Throughout my time at Humber College, I found myself accidentally pigeonholed into covering issues on municipal politics. This inevitably led to me having lots of interviews with city councillors which got me thinking about their approach to how they responded to questions. What bothered me the most was their non-committal responses, thus allowing them leeway to disavow themselves of any responsibility for what they say to the public and by extension, the media. Throughout my research for this project, I found that this is a well-known phenomenon extensively covered in the United States called “doublespeak,” a term coined by Linguist, William D. Lutz in the late ’80s. For this project, I searched for the source of this rhetorical style synonymous with modern Toronto municipal politics. This piece reviews and scrutinizes the steady evolution of doublespeak in City Hall, tracing it from the Rob Ford era to the administration of John Tory – with the help of six journalists – David Rider, Ben Spurr, Edward Keenan, Jeff Gray, Matt Eliott and Jonathan Goldsbie.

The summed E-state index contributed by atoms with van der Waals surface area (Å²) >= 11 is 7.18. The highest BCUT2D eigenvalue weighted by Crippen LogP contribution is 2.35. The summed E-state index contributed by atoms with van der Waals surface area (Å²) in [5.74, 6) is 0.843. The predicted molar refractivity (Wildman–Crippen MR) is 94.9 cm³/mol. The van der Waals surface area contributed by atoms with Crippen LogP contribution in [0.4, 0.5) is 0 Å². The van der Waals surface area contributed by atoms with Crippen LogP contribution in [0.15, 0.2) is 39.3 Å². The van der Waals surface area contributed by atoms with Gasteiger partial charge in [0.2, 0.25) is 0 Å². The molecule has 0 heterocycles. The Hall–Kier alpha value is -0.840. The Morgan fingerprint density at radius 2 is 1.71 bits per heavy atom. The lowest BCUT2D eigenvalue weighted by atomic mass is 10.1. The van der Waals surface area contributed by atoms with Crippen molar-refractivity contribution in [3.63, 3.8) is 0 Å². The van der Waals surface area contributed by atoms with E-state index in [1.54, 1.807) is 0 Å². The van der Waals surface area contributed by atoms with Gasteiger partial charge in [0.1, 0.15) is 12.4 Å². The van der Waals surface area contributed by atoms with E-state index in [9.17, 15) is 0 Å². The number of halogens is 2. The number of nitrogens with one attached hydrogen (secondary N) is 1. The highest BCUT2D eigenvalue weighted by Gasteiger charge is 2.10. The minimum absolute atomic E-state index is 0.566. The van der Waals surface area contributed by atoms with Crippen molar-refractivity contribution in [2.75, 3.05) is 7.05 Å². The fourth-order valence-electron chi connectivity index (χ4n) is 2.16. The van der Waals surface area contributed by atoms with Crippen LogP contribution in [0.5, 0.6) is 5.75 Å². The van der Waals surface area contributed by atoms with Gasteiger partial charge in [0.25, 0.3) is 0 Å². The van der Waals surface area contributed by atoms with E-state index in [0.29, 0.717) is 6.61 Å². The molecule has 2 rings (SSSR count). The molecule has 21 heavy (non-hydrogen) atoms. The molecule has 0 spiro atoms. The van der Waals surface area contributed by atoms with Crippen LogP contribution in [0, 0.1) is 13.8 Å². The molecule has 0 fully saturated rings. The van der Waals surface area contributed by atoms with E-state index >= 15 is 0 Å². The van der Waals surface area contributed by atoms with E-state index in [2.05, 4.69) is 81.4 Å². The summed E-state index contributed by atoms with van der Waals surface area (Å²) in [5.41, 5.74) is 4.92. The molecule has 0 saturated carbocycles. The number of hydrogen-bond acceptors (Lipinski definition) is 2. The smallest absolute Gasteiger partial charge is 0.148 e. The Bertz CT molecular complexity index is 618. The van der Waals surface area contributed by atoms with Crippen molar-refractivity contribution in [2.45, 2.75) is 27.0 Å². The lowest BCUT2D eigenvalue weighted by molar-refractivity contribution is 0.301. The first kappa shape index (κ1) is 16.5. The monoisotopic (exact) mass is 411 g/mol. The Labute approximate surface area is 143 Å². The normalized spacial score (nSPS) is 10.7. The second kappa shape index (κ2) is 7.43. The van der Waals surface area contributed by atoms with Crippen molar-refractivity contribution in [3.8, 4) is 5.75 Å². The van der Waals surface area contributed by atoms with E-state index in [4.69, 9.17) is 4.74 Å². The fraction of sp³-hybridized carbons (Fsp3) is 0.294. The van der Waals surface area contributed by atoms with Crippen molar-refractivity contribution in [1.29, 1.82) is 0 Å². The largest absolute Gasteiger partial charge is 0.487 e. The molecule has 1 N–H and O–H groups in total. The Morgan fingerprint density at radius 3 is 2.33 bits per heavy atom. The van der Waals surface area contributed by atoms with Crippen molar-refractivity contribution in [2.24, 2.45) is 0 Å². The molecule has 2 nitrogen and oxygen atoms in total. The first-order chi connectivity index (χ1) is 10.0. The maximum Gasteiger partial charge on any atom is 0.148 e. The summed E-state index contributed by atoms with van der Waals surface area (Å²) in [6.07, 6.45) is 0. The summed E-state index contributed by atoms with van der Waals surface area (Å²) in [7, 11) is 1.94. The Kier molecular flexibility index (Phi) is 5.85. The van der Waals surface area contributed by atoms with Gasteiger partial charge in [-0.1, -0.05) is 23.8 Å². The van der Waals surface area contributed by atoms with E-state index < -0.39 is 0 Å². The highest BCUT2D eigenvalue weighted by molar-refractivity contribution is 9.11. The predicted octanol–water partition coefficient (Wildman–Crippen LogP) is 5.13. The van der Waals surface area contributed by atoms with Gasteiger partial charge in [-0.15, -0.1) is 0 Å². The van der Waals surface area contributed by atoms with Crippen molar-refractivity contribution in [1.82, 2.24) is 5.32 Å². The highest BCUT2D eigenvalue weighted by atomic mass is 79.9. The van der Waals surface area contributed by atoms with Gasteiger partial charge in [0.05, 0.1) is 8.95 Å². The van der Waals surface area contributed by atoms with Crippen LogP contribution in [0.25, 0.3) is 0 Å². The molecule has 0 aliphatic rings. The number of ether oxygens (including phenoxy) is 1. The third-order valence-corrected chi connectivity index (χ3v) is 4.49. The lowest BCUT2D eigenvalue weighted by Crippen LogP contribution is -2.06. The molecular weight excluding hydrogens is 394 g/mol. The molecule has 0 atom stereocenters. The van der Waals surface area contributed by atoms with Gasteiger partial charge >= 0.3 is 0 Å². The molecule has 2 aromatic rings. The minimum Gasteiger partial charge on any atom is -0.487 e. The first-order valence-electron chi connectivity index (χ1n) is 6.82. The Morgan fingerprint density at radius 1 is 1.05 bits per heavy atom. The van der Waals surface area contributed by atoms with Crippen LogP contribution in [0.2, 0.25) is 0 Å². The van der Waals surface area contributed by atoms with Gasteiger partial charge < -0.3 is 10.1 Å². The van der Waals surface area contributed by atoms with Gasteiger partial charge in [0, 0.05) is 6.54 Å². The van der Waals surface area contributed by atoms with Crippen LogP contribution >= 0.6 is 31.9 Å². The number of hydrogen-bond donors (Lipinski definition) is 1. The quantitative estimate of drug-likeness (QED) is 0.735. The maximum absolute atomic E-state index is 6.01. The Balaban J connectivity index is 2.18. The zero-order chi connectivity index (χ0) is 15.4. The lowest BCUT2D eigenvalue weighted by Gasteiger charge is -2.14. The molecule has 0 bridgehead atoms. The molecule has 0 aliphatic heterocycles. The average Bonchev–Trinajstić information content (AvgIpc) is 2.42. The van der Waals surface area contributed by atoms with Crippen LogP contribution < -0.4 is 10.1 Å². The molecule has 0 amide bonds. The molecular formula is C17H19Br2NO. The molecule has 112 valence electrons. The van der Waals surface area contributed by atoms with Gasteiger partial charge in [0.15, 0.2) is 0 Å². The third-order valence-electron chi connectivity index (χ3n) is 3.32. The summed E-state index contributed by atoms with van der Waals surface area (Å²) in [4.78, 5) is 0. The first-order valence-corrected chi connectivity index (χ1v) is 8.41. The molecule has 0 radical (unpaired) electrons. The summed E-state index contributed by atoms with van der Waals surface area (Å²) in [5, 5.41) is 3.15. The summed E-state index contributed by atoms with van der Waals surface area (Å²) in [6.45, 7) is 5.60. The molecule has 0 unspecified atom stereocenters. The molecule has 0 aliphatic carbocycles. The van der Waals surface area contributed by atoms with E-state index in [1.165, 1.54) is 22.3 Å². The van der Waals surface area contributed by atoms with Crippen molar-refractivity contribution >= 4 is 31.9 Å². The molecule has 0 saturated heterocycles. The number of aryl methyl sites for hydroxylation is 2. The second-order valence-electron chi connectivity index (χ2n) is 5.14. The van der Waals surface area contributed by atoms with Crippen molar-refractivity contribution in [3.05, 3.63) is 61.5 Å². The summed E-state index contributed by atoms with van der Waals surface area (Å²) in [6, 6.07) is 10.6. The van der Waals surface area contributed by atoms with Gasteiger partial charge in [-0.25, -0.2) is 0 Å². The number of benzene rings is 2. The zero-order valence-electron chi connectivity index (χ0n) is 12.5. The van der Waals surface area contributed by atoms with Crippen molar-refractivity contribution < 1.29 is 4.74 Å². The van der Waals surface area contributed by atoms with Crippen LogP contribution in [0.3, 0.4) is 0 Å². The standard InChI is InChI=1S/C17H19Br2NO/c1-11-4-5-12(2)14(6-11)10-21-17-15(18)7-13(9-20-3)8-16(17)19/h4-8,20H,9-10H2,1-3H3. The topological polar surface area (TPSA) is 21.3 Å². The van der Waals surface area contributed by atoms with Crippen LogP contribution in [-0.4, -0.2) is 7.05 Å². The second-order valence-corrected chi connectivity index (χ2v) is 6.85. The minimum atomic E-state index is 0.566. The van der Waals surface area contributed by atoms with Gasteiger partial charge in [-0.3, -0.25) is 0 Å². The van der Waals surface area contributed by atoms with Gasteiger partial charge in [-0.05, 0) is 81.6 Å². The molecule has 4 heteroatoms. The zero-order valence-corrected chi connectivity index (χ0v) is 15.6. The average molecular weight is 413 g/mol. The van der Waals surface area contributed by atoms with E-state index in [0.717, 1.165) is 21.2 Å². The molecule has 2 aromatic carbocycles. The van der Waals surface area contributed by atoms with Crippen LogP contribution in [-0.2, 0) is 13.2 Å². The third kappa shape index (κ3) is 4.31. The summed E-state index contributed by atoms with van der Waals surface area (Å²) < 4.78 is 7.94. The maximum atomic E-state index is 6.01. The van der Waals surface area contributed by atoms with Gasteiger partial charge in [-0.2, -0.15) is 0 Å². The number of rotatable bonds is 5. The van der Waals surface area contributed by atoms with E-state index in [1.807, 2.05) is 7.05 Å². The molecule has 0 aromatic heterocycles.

Thank you so much to everyone who contributed to the podcast, I hope you enjoy Political Rhetoric: a Dubious Second Language.